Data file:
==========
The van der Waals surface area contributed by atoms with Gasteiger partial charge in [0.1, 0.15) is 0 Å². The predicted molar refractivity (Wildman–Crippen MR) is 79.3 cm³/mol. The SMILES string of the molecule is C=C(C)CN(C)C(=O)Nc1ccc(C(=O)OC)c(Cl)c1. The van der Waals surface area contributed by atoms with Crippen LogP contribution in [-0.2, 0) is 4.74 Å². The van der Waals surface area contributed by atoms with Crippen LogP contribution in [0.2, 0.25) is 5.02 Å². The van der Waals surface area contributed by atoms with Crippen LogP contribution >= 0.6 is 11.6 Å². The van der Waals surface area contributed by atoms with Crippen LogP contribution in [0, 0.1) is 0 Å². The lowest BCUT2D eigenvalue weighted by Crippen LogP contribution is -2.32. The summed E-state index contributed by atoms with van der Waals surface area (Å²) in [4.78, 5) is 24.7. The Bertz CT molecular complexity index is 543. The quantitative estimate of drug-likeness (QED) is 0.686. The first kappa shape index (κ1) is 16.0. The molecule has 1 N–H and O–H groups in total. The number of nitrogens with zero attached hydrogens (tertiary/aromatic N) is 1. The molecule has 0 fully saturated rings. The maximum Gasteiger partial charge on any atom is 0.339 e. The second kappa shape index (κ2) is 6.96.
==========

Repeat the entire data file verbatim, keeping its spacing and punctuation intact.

The van der Waals surface area contributed by atoms with Gasteiger partial charge in [0.1, 0.15) is 0 Å². The predicted molar refractivity (Wildman–Crippen MR) is 79.3 cm³/mol. The SMILES string of the molecule is C=C(C)CN(C)C(=O)Nc1ccc(C(=O)OC)c(Cl)c1. The van der Waals surface area contributed by atoms with Crippen LogP contribution in [-0.2, 0) is 4.74 Å². The van der Waals surface area contributed by atoms with Crippen LogP contribution in [0.2, 0.25) is 5.02 Å². The van der Waals surface area contributed by atoms with Crippen LogP contribution >= 0.6 is 11.6 Å². The van der Waals surface area contributed by atoms with Crippen LogP contribution in [0, 0.1) is 0 Å². The lowest BCUT2D eigenvalue weighted by Crippen LogP contribution is -2.32. The summed E-state index contributed by atoms with van der Waals surface area (Å²) in [4.78, 5) is 24.7. The Bertz CT molecular complexity index is 543. The quantitative estimate of drug-likeness (QED) is 0.686. The first kappa shape index (κ1) is 16.0. The molecule has 1 N–H and O–H groups in total. The number of nitrogens with zero attached hydrogens (tertiary/aromatic N) is 1. The molecule has 0 fully saturated rings. The maximum Gasteiger partial charge on any atom is 0.339 e. The second kappa shape index (κ2) is 6.96.